Expanded Sense of Community
Encouraging Sales via Social Media
David Vs. Goliath
While front row seats at runway shows have long been the most coveted seats in fashion, many designers have added a live streaming component to their shows, allowing their latest collections to be viewed by consumers around the world. This type of access gives consumers the feeling of being involved in this exclusive scene while also encouraging them to share thoughts with other fashion-focused connections on various social media platforms. Conversations which were once dominated by fashion editors and bloggers are now driven by consumers, ranging from huge fashion fans to the casual observer. In addition, rapidly growing platforms like Tumblr, which partnered with Milk Studios and Pinterest, add a visually appealing layer to online buzz. Joining in on the Pinterest craze, The Wall Street Journal created event-specific Pinterest boards with its favorite looks and leveraged its Instagram account, creating a more holistic social experience for WSJ.
Social media gives consumers a powerful voice, which requires deft management of messaging and content strategy from a brand perspective. Luxury brands, such as Oscar de le Renta, are best-in-class examples of building on an already established community while making an effort to seek out prospective purchasers through innovative efforts via social platforms. To reach a broader audience, the brand launched OscarPRGirl on Pinterest and Tumblr to interact with consumers who may not be within the target demographic, but are still interested in fashion and style. The demographic of Pinterest and Tumblr users doesn’t skew toward the average Oscar de la Renta consumer, but it asserts the brand as a valuable resource for all consumers, not just an elite few.
While much of the focus of Fashion Week is placed upon the latest looks from the most sought-after designers, the models participating in these events are likely to be active on social media platforms as well. Much like working with bloggers or spokespeople, these models represent the labels they are working for in the social space. Sharing backstage photos, tweeting updates from the makeup chair, or updating Facebook with video from the backstage area, the models can be utilized as brand ambassadors. For example, Coco Rocha essentially used social media to transform herself from runway model to fashion event ambassador over the last few New York Fashion Week seasonal events. Her Facebook and Twitter feeds are the go-to source for runway show gossip, news, and looks, and she is ramping up her use of Vimeo and Pinterest. By garnering a large online audience, she has catapulted herself into the digital realm while remaining a sought-after runway fixture.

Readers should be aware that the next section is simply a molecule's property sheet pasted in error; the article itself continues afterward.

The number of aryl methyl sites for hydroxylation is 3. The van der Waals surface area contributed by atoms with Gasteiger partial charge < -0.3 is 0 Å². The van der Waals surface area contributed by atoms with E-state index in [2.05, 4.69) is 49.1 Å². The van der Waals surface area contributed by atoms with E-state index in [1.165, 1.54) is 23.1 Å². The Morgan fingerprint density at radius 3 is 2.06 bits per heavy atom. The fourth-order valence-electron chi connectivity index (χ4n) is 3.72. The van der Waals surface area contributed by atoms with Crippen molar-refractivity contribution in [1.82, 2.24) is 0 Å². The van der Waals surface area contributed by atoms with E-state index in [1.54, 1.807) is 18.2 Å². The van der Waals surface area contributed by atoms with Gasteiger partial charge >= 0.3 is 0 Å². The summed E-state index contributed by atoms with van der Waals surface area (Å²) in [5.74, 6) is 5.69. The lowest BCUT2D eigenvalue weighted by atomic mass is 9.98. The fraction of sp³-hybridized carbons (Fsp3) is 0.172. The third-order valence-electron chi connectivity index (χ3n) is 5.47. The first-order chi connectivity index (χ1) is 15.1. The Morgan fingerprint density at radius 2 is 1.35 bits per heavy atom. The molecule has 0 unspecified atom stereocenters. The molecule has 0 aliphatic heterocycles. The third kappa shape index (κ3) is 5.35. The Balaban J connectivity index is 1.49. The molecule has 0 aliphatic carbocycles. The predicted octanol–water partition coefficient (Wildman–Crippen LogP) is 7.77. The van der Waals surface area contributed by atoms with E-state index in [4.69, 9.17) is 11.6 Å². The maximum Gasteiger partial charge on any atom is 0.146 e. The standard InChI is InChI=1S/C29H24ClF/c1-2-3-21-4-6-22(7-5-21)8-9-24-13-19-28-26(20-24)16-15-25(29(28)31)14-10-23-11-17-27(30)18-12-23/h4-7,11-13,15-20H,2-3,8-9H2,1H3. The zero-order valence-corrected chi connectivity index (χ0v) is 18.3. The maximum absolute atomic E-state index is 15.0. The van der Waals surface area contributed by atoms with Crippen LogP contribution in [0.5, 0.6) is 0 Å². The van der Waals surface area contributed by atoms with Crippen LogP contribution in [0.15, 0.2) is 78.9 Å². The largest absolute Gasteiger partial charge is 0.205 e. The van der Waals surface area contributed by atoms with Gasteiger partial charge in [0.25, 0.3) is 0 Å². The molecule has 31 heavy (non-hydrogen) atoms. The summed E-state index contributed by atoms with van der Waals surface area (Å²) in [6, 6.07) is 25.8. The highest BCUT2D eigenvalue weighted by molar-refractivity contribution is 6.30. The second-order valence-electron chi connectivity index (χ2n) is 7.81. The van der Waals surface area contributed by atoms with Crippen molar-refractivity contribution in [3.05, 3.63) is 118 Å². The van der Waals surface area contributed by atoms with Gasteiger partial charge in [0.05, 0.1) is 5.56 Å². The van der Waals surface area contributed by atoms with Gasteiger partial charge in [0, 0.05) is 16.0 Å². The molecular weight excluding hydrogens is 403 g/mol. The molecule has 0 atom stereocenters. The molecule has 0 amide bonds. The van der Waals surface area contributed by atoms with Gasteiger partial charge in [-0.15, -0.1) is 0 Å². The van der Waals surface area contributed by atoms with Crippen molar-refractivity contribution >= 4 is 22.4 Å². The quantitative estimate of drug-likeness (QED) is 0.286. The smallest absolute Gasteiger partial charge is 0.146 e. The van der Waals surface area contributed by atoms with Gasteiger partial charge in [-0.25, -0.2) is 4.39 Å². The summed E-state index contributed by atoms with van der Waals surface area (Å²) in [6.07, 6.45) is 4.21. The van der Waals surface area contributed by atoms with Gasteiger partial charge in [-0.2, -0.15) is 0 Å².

Brands are encouraging attendees to tweet, photograph, blog, and engage on a variety of networks to close the gap between the hype of a new collection and the time it actually takes to hit the store. Labels such as Burberry, which launched a pre-shopping experience called “Runway to Reality” on its website, are embracing a digital “Shop the Runway” concept, allowing consumers to dictate what lines end up on store racks. Harrods, an upmarket department store, has gone one step farther by posting images of runway designs to its Facebook page and purchasing those that receive the most “likes” for its shop floors. As social media outlets offer consumers insight and access to the fashion world, companies are benefiting from free publicity and a gained understanding of purchasing preferences.
While New York Fashion Week tends to place a great deal of emphasis on the most powerful brands, this is also an opportunity for fledgling designers and fashion houses to showcase their work to a highly influential crowd. To maximize this opportunity, designers like Prabal Gurung deftly leveraged their social media presence to amplify chatter about their collections, allowing their names and designs to resonate beyond the usual suspects of the fashion world who may not be as adept at tapping into their online communities for support and feedback. The ICB by Prabal Gurung show presented the first online, invite-only runway show allowing viewers to easily discuss the line via social platforms and experience the show from all angles, as well as from backstage, while getting a better view of the garments first time around via online-embedding capabilities, high-resolution photos, interviews, and behind-the-scenes footage. The end result was an increase in online conversation about the brand, whether well received or not, by offering something different from the norm.
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